- Brooklyn Benjestorf
- A$AP Ferg's set was off to a great start with: "All the boys, feel free to mosh pit. All the girls, feel free to show your tits."
We saw so many bands at Block Party today! Almost all of them! (At least that's what it felt like!)
This post was updated with fresh reviews and photos as they came in. We are now done reviewing Friday. Enjoy!
A$AP Ferg: Andrew Matson tells us, "'Make some noise for Macklemore behind the stage,' said A$AP Ferg, who hypnotized a huge crowd with misogynistic rap bangers, and made it known Harlem was definitely in the house. A woman in the crowd wearing gold chains said, of the show, 'I'm too stoned to give an adequate description.'"
- Brooklyn Benjestorf
- Spoon. Is being neither seen nor heard the future of stage presence?
Spoon: Andrew Hall tells us, "Spoon's live performance is an immaculate reproduction of their records minus horns, no more and no less. For two people in front of me, this was an overpowering aphrodisiac."
Sandrider: Kathleen Richards tell us, "I know I've only lived in Seattle for three weeks, but I feel fairly confident in saying that Sandrider may be one of the city's best live acts. This is equal-opportunity ROCK. I've never seen so many exuberant (and diverse) faces moshing at once. People lost their shit when they broke into Jane's Addiction's 'Mountain Song.' There was copious indecipherable yelling and triumphant fist-pumping. Quote of the night: 'I fucking love this shit!! Yeah!!!!!'"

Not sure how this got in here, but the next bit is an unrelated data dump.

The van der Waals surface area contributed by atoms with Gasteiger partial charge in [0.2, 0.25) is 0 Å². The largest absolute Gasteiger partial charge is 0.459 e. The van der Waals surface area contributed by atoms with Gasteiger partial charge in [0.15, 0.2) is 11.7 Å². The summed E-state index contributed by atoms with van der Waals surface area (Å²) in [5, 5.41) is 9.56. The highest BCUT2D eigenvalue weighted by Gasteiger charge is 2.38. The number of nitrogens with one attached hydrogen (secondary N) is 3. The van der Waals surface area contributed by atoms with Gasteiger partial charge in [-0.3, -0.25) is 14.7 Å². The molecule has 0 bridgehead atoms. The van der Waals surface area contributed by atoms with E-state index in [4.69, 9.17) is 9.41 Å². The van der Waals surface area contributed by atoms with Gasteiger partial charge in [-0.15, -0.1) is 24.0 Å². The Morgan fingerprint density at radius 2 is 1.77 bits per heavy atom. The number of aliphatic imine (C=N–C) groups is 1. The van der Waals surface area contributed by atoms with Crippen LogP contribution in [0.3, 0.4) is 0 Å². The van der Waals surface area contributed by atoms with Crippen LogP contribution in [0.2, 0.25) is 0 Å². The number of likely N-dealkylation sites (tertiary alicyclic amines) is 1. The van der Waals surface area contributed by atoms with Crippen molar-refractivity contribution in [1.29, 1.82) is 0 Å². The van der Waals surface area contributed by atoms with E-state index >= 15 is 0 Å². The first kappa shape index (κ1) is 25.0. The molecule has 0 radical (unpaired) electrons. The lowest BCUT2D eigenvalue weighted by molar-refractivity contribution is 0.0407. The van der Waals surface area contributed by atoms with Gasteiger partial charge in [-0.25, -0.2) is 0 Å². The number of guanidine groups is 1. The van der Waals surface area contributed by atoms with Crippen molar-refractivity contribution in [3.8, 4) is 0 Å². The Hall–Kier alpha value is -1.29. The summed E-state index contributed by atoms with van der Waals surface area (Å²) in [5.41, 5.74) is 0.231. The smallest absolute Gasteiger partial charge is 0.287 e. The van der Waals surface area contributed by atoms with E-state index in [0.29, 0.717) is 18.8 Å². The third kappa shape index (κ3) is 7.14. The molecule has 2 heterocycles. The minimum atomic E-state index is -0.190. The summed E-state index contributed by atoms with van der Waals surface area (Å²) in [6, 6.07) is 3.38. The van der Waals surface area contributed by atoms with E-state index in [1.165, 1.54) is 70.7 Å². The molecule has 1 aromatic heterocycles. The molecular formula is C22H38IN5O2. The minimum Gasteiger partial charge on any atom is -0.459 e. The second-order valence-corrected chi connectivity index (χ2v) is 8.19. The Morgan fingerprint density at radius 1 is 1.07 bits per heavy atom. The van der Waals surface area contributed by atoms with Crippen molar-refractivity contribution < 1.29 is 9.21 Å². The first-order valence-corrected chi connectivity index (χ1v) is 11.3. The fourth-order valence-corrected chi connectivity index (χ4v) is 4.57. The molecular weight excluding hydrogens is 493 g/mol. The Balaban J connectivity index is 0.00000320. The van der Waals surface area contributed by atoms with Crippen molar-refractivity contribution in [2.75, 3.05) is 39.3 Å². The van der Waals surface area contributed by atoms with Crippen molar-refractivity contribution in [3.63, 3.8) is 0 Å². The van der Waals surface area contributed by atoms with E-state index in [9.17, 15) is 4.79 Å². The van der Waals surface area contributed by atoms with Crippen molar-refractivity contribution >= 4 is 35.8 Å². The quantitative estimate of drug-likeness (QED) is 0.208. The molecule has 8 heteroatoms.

- Kelly O
- Man or Astro-Man? still got it.
Man or Astro-Man?: Dave Segal tells us, "Man or Astro-man?'s slashing, tight surf-punk set culminated in a Theremin freakout and the drummer inexplicably impaling three of his drums on mic stands. Earlier on, a high-profile local techno DJ asked, 'Why do rock bands always mix the bass so low?'"
Dub Thompson: Todd Hamm tells us, "I'm not sure why I wanted to see Dub Thompson—they sound like the Cars meets Keanu Reeves (I cheated, they gave a shout out to Bill & Ted). Either way, they were the second band I saw today who played with a broken guitar string (Iska Daaf was the other), and their banter was weird enough to be fun: 'My name is Roger Waters and I'm a total virgin. Shots fired,' quoth the lead singer."
- Brooklyn Benjestorf
- Odesza. That's right: Two dudes, two laptops.
Odesza: Dave Segal tells us, "Hometown electronic duo Odesza turned knobs and bobbed their heads with an enthusiastic flourish while dropping unfeasibly chirpy bass tracks for neophyte suburban ravers. 'Our computer just fell off the stage' one of the Odesza boys said toward the end, cutting short their set by 15 minutes."
- Kelly O
- Julia "Cool Slut" Shapiro: "This next song is called 'Breast Coast,' it's a tribute to Best Coast. It's about hanging out with your boyfriend or whatever."
Childbirth: Andrew Matson tells us, "Childbirth was tour tight, home from burning through their West Coast tour in hospital gowns; tough call which was radder, Julia Shapiro writing COOL SLUT on her hand or the surprise supergroup finale with Lisa Prank on vocals for 'Know-It-All Dad' (chorus: You're not my real dad!). 'I feel empowered,' said one boyfriend in the crowd. 'And fertile,' added his girlfriend."
Lemolo: Emily Nokes tells us, "I tried to see Lemolo, but I instead was stuck in a backpack-search to end all backpack-searches (they opened the blush in my makeup bag! twice!) and only caught the last three chords of their last song. It sounded melodic."